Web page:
Commemorating the victims of the Great Famine (Holodomor) in the former USSR
- Parliamentary Assembly
- Assembly debate on 28 April 2010
(15th Sitting) (see Doc.
12173, report of the Political Affairs Committee, rapporteur:
Mr Çavuşoğlu; and Doc.
12181, opinion of the Committee on Legal Affairs and
Human Rights, rapporteur: Mr Rowen). Text
adopted by the Assembly on 28 April 2010 (15th Sitting).
The Parliamentary Assembly refers
to Resolution 1481 (2006)
the need for international condemnation of crimes of totalitarian
communist regimes, in which it strongly condemned the massive human rights
violations committed by the totalitarian communist regimes and expressed
sympathy, understanding and recognition towards the victims of these
crimes. It also stated that awareness of history is one of the preconditions
for avoiding similar crimes in the future.
2. The totalitarian Stalinist regime in the former Soviet Union
led to horrifying human rights violations which deprived millions
of people of their right to life.
3. One of the most tragic pages in the history of the peoples
of the former Soviet Union was the mass famine in grain-growing
areas of the country which started in the late 1920s and culminated
4. Millions of innocent people in Belarus, Kazakhstan, Moldova,
Russia and Ukraine, which were parts of the Soviet Union, lost their
lives as a result of mass starvation caused by the cruel and deliberate
actions and policies of the Soviet regime.
5. In Ukraine, which suffered the most, the peasantry was particularly
hit by the Great Famine and millions of individual farmers and members
of their families died of hunger following forced “collectivisation”,
a ban on departures from the affected areas and confiscation of
grain and other food. These tragic events are referred to as Holodomor (politically-motivated
famine) and are recognised by Ukrainian law as an act of genocide against
6. In Kazakhstan, too, millions fell victim to the mass famine,
and the ratio of the dead to the whole population is believed to
be the highest among all peoples of the former Soviet Union. Traditionally
nomads, the cattle-raising Kazakhs were forced to settle down and
were deprived of livestock. The Great Famine is remembered as the
greatest tragedy of the Kazakh people.
7. In the grain-producing areas of Russia (the Middle and Lower
Volga, the North Caucasus, the Central Black Soil region, the Southern
Urals, Western Siberia and some other regions), the famine caused
by “collectivisation” and dispossession of individual farmers took
millions of lives in rural and urban areas. In absolute figures,
it is estimated that the population of Russia had the heaviest death
toll as a result of the Soviet agricultural policies.
8. Hundreds of thousands of farmers also died in Belarus and
the Republic of Moldova.
9. While these events may have had particularities in various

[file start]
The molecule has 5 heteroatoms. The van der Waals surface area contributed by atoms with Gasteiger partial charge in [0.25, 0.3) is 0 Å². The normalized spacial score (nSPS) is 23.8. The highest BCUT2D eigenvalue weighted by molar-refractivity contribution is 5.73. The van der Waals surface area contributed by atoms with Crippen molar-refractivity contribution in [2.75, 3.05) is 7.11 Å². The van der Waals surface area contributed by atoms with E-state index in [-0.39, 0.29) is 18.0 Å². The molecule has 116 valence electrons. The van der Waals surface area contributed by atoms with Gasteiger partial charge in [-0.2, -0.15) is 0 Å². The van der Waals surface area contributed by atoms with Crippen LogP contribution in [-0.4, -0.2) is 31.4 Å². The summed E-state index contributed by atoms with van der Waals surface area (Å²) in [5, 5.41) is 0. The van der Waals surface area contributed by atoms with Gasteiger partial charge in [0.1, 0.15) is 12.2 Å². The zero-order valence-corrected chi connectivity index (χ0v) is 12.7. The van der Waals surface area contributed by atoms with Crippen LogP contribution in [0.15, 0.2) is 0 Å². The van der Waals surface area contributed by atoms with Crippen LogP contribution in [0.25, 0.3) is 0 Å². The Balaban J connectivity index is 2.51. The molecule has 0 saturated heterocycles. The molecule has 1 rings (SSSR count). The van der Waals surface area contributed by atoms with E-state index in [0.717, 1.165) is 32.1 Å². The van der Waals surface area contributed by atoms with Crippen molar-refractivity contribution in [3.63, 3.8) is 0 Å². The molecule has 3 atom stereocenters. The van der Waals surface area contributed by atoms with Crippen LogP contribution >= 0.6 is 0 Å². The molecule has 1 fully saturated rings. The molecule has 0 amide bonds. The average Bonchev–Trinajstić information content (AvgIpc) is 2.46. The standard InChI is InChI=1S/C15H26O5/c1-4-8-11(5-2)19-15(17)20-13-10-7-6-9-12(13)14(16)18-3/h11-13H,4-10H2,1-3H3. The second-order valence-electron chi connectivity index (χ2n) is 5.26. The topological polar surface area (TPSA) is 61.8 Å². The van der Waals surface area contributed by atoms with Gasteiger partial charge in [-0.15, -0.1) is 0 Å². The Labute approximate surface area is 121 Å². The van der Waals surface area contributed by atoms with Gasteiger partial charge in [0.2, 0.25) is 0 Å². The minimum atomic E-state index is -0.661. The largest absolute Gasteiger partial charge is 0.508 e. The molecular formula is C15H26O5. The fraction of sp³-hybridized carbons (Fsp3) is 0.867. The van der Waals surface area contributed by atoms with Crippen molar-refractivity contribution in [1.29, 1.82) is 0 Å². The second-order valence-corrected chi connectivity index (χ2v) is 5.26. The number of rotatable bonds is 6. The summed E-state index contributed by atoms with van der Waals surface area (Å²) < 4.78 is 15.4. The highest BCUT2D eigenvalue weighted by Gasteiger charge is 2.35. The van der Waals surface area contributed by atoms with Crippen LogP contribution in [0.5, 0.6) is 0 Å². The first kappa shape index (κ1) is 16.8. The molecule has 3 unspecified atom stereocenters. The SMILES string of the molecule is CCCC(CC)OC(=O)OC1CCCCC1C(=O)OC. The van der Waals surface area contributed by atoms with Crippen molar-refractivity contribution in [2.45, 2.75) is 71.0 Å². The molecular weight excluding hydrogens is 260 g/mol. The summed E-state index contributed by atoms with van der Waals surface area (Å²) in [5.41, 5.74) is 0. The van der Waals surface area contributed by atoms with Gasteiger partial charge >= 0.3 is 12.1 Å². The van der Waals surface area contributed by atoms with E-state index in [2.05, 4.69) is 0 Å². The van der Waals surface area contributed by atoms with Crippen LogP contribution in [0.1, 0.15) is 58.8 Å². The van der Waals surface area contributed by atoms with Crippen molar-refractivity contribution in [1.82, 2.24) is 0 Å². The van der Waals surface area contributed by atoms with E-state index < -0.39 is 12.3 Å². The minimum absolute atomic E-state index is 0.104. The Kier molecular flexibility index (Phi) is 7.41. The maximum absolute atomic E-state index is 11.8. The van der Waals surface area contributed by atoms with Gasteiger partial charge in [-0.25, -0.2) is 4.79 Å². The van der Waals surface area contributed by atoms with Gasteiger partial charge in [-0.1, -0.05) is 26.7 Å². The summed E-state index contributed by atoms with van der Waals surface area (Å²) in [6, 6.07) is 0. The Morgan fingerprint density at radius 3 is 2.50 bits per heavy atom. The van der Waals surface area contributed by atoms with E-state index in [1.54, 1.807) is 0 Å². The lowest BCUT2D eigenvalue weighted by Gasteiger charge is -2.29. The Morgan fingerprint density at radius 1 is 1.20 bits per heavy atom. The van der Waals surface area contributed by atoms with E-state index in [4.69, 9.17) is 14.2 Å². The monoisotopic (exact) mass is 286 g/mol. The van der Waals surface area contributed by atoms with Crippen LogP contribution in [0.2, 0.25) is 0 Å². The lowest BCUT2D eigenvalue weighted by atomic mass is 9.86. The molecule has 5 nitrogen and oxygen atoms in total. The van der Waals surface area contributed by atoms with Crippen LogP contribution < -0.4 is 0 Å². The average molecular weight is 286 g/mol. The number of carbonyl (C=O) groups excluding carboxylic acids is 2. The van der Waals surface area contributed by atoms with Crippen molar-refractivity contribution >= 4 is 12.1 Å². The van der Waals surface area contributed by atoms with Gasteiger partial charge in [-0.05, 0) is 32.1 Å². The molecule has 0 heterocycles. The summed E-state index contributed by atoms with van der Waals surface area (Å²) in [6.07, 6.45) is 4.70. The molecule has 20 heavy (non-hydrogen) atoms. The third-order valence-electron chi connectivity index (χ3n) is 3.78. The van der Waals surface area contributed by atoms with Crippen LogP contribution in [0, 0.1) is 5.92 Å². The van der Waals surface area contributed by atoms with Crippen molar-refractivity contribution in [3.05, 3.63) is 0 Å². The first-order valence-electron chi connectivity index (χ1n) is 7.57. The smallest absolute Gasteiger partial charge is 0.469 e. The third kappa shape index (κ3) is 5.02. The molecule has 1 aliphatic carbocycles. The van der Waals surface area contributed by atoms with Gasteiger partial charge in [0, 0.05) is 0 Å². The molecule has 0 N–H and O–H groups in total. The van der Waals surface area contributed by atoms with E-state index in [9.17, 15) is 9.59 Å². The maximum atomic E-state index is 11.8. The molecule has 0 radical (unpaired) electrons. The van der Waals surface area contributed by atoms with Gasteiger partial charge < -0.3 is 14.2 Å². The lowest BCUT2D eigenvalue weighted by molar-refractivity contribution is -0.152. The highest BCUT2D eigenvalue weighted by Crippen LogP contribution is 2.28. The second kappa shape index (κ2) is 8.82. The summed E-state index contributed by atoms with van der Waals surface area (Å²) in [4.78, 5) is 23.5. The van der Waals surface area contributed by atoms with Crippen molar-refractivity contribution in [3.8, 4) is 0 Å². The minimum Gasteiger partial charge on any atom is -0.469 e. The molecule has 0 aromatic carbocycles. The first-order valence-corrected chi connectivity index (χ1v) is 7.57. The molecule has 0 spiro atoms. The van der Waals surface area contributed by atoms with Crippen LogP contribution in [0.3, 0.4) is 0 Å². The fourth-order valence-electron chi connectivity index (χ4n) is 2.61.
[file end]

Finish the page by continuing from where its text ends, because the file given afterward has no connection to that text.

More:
regions, the results were the same everywhere: millions of human
lives were mercilessly sacrificed to the fulfilment of the policies
and plans of the Stalinist regime.
10. The Assembly honours the memory of all those who perished
in this unprecedented human disaster, and recognises them as victims
of a cruel crime of the Soviet regime against its own people.
11. It strongly condemns the cruel policies pursued by the Stalinist
regime, which resulted in the death of millions of innocent people,
as a crime against humanity. It resolutely rejects any attempts
to justify these deadly policies, by whatever purposes, and recalls
that the right to life is non-derogable.
12. It welcomes the efforts aimed at revealing the historical
truth about, and at raising the public awareness of, these tragic
events of the past. Such efforts should seek to unite, not divide
13. The Assembly welcomes the important work already done in Belarus,
Kazakhstan, the Republic of Moldova, Russia and in particular in
Ukraine in order to ease access to archives, and calls on the competent authorities
of these countries to open up all their archives and facilitate
access thereto to all researchers, including from other states.
14. It further calls on other Council of Europe member states
to make their national archives open and accessible.
15. The Assembly calls on historians of all countries of the former
Soviet Union which suffered during the Great Famine, as well as
historians from other countries, to conduct joint independent research
programmes in order to establish the full, unbiased and unpoliticised
truth about this human tragedy, and to make it public.
16. It urges the politicians in all Council of Europe member states
to abstain from any attempts to exert political influence on historians
and prejudge the outcome of independent scientific research.
17. It welcomes the decision by the Ukrainian authorities to establish
a national day of commemoration of the victims of the Great Famine
(Holodomor) in Ukraine, and
encourages the authorities of other countries which also suffered
to do the same with regard to their own victims.
18. It furthermore encourages the authorities of all these countries
to agree on joint activities aimed at commemorating the victims
of the Great Famine, regardless of their nationality.